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Unreal Engine 5 Early Access Supports OpenXR With New VR Template

Unreal Engine 5 Early Access Supports OpenXR With New VR Template

Unreal Engine 5’s Early Access release includes a new OpenXR-compatible VR template with support for Oculus Quest 1 and 2, Rift S, Valve Index, HTC Vive, and Windows Mixed Reality.

OpenXR is a broadly supported standard for VR development and Unreal Engine 5’s latest VRTemplate utilizing the framework means that some of the largest and most experienced VR developers are likely to start experimenting with it beginning today.

“We built the new VRTemplate using the OpenXR framework, the multi-company standard for VR development. The template is designed to be a starting point for all your VR projects. It includes encapsulated logic for teleport locomotion and common input actions, such as grabbing and attaching items to your hand,” Epic’s release notes for the template explain.

The release notes explain that the OpenXR plugin in Unreal engine supports “extension plugins, so you can add functionality to OpenXR that isn’t currently in the engine.” Epic also highly recommends developers “create your VR project using the VRTemplate in UE5, because the project settings and plugins are already configured for the best VR experience. In particular, Lumen is activated by default in UE5, but is not currently supported on XR platforms. Therefore, if you create a VR project without the VRTemplate, you must disable Lumen.”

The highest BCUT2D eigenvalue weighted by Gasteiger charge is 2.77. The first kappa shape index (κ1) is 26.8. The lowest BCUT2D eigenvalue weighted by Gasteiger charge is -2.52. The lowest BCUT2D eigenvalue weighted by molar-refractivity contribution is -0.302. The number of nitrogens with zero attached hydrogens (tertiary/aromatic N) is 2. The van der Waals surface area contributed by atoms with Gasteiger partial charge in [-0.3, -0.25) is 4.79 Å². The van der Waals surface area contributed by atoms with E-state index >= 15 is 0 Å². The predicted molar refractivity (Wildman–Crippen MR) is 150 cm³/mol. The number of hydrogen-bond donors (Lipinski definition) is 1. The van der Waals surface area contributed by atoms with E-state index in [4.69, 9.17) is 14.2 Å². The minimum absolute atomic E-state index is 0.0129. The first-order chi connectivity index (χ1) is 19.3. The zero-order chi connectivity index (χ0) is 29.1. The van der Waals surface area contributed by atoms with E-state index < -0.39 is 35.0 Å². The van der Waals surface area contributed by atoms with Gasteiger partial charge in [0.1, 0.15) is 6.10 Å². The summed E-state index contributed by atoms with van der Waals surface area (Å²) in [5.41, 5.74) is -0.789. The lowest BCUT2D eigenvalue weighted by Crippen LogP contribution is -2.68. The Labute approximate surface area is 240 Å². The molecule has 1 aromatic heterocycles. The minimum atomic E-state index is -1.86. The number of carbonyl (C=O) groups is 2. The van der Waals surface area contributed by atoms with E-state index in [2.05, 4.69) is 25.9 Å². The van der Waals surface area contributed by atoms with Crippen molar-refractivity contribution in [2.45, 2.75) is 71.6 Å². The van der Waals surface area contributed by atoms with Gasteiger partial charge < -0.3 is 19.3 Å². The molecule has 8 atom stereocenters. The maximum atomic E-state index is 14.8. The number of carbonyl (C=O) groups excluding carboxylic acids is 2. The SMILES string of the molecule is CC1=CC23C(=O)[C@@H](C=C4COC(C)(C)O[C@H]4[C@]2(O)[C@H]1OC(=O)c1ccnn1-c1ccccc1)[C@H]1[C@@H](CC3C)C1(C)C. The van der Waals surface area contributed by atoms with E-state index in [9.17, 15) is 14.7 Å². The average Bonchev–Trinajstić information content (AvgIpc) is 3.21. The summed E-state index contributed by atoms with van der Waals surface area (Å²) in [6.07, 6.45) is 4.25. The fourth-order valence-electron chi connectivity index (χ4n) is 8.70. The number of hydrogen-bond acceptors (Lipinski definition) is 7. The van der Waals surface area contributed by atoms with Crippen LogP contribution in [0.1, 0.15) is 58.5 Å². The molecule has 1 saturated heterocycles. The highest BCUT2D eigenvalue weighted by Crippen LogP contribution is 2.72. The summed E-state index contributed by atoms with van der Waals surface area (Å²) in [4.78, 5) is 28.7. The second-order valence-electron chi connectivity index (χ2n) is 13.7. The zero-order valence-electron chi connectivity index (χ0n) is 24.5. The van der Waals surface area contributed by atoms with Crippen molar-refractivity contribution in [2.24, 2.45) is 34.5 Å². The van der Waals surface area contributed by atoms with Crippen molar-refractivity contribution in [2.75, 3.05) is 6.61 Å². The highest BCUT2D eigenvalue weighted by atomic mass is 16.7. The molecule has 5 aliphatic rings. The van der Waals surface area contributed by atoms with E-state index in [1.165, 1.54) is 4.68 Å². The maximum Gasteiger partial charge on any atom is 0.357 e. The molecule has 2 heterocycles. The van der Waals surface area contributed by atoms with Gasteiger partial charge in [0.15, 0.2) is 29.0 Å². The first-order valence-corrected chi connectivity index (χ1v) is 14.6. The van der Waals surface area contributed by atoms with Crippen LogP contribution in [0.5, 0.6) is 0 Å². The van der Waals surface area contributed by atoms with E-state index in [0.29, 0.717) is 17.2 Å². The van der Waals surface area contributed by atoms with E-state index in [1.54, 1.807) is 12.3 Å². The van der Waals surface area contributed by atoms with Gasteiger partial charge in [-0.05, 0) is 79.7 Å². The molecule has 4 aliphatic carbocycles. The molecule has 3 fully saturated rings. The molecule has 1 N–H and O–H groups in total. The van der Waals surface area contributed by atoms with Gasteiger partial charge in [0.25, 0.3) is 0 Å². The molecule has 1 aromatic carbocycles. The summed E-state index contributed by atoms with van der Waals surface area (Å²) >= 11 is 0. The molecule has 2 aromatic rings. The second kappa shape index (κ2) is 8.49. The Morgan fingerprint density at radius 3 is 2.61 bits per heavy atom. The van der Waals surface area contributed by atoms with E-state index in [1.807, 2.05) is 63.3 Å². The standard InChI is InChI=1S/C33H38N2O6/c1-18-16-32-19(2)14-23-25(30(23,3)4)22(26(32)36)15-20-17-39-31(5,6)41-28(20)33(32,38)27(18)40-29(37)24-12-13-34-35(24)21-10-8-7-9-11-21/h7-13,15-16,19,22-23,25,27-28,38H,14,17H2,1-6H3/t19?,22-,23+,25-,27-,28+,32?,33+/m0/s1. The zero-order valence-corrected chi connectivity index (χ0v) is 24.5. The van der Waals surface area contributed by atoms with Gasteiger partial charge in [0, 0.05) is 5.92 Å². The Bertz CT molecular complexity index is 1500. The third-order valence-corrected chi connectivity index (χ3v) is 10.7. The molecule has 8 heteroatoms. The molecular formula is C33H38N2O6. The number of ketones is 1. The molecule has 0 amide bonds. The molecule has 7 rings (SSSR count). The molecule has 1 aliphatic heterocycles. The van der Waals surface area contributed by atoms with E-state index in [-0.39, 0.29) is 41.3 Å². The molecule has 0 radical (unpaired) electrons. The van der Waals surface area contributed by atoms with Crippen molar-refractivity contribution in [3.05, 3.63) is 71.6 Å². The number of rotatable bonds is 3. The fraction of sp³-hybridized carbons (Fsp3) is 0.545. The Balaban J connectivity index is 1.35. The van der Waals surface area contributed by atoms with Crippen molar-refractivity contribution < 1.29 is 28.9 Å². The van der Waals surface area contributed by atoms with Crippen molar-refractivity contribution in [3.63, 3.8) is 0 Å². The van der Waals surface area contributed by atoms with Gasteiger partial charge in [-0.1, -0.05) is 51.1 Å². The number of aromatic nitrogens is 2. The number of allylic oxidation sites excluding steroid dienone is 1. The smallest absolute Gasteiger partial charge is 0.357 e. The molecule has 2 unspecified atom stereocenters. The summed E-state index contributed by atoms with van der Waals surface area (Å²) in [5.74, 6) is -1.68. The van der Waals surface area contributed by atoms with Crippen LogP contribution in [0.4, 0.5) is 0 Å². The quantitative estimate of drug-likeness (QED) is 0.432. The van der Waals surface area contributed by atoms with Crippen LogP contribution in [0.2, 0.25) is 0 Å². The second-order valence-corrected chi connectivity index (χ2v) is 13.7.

Lumen is Unreal’s real-time global illumination technology. While UE5 “broadly supports the same platforms as UE4”, neither Lumen nor Epic’s new “virtualized micropolygon geometry system” Nanite support VR just yet. Nanite is meant to “remove poly count and draw call constraints” to eliminate “time-consuming work like baking details to normal maps and manually authoring LOD.” That would be an enormous time saver for VR developers supporting a wide range of hardware ranging from the standalone Quest to high-powered PC VR systems, but for now the technology is only supported on next-generation consoles and Windows. An Epic representative told us the company is “continuing to develop tools and workflows that enable you to simplify high-poly geometry imported for Nanite to use on other platforms.”

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